A new study has discovered a new marsupial lion had roamed the lands near north-western Queensland around 23 million years ago.
The lion, Lekaneleo roskellyae, was discovered in Adels Grove and the Riversleigh World Heritage area in Queensland near the Northern Territory border back in 1987 but misidentified until a recent study, as reported by ABC News.
Researchers from UNSW released a study published in Taylor & Francis Online, which found the domestic cat-sized marsupial lion differed from previously discovered examples despite being considered as a new species under an existing genus.
The 1987 discovery found the lion belonged to the Priscileo genus, which was later changed to Wakaleo after a different species was re-classified. Now, the study shows it forms a completely new genus due to a distinct difference in its teeth structure as well as its size.
An abstract of the study outlines the differences in teeth with the lion having three premolars and four molars. Additionally, it differs in the fact it didn't change too much over the years – between the late Oligocene and early Miocene – compared to Wakaleo species initially.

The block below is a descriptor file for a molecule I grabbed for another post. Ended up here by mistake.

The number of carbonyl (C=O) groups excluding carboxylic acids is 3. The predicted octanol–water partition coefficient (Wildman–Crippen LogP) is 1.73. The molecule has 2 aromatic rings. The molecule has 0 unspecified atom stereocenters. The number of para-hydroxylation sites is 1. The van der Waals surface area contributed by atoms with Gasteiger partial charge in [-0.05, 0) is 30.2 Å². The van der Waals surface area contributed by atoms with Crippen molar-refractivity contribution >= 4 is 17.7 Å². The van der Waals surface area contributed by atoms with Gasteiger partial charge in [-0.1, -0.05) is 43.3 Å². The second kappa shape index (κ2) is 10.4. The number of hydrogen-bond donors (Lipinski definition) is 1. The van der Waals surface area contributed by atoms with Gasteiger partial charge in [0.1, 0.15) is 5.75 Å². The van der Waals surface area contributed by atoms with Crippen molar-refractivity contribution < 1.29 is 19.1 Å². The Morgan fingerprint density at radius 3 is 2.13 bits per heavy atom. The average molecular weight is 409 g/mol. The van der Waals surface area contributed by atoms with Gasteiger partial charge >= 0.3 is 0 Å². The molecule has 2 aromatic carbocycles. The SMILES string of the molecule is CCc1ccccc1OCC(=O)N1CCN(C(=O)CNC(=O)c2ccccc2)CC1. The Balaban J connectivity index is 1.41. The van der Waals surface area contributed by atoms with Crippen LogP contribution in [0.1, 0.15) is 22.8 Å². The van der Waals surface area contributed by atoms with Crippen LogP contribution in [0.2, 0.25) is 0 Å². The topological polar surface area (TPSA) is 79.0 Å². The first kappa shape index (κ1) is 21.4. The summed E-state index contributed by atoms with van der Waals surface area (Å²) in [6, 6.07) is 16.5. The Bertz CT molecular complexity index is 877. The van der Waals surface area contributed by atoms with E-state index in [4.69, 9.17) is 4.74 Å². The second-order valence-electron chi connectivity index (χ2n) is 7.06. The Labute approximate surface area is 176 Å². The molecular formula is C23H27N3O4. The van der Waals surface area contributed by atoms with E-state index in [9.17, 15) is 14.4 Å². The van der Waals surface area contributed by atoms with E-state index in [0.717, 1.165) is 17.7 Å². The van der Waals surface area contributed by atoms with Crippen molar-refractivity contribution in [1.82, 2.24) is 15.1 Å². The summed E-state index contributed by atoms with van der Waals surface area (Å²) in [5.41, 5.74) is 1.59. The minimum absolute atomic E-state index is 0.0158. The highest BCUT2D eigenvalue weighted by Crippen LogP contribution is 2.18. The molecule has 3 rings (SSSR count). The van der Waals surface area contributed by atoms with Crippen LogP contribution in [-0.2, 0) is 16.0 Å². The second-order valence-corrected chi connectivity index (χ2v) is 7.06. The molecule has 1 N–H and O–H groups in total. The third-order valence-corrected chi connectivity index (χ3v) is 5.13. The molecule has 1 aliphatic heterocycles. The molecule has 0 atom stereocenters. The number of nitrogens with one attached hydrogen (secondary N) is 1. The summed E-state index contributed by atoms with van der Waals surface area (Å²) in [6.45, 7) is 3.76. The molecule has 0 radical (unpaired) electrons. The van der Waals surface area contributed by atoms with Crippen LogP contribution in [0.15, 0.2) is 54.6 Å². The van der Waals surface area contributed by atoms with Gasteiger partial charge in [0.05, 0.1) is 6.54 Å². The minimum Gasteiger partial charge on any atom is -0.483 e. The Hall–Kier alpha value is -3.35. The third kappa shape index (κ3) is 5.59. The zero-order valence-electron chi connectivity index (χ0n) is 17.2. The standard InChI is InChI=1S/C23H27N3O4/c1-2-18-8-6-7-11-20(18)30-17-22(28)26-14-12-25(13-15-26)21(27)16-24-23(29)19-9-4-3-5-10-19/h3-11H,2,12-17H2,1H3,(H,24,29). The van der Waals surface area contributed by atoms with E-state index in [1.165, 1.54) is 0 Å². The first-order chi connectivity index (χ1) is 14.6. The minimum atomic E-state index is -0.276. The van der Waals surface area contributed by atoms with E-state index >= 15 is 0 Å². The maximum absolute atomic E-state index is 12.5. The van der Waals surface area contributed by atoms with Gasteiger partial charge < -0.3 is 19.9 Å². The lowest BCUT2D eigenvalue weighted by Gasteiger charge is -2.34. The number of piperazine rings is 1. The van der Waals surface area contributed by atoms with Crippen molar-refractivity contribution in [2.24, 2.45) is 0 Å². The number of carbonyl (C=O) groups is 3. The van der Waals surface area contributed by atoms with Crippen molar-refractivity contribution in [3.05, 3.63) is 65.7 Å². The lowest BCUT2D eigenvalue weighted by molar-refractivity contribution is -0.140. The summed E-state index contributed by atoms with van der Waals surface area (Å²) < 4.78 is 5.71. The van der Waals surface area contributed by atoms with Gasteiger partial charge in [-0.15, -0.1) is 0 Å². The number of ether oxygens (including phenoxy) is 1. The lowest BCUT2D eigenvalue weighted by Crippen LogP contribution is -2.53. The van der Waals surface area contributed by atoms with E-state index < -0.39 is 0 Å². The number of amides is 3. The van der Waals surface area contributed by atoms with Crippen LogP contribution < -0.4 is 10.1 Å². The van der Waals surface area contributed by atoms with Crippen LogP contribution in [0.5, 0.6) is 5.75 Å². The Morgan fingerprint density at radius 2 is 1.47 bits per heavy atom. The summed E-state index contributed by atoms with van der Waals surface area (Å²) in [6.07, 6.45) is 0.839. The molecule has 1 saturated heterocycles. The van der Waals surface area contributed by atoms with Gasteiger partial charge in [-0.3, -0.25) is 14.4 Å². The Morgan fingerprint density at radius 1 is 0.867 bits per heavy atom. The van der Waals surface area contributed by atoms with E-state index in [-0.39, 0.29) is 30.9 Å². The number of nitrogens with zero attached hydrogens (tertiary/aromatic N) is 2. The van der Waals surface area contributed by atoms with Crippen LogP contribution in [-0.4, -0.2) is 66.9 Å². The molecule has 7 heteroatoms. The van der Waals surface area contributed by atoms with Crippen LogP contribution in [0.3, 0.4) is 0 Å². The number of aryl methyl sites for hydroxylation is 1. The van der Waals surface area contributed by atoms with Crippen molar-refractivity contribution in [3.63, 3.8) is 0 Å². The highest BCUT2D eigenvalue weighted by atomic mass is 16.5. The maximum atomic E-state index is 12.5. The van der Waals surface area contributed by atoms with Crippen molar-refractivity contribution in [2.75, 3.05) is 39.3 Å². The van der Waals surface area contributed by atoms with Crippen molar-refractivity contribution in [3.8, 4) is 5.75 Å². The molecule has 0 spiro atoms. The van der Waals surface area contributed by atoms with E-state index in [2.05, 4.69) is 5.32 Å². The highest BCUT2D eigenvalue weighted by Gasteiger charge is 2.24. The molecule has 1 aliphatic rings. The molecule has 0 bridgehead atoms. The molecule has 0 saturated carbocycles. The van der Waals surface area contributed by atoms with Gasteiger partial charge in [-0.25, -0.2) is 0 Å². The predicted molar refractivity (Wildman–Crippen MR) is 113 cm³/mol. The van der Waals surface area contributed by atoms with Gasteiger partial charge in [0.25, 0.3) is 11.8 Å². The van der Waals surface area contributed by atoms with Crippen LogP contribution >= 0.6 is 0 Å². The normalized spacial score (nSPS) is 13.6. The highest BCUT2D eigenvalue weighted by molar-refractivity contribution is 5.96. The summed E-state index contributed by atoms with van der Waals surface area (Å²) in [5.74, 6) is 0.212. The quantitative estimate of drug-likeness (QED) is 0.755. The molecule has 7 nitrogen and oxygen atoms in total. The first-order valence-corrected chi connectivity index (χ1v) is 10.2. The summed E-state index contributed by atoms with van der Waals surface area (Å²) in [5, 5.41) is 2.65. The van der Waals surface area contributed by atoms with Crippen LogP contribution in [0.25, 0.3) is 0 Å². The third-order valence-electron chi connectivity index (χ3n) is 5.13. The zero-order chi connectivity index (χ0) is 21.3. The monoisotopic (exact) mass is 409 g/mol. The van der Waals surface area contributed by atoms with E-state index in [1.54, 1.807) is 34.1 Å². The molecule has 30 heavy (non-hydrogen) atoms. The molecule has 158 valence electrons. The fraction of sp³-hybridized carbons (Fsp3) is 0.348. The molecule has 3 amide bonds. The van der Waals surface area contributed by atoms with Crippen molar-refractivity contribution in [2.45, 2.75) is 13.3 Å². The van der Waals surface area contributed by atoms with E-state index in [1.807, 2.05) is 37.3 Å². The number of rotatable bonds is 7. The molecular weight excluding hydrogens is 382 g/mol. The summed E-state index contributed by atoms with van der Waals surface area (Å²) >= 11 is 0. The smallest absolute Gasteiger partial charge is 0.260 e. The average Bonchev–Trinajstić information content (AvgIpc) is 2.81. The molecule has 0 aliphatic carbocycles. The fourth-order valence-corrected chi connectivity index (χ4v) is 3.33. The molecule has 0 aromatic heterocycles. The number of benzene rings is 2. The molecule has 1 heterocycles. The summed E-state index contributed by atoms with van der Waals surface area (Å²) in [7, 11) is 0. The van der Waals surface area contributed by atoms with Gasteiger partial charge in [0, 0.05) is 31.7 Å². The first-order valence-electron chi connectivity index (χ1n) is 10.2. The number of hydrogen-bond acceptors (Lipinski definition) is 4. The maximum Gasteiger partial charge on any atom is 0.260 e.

A genus marks a broadly similar group of animals, like Panthera for example, while a species denotes the distinct type – a lion, tiger, jaguar or leopard. There are then sub-species of a tiger, including the Bengal or Siberian tiger. That means marsupial lions, or Thylacoleonidae, is the family while Lekaneleo now form the new genus. The chompy species is, of course, Lekaneleo roskellyae, the only species in the genus for now.
In the 1970s, a number of fossils were found of prehistoric platypuses, Obdurodon dicksoni, providing researchers with a better idea of the mammal's modern development. The site also gave the a world a glimpse into the long-extinct Palorchestes azael, a bear-looking marsupial herbivore, as well as the fangaroo, a distant wallaby relative with large canine teeth. [Via ABC News]
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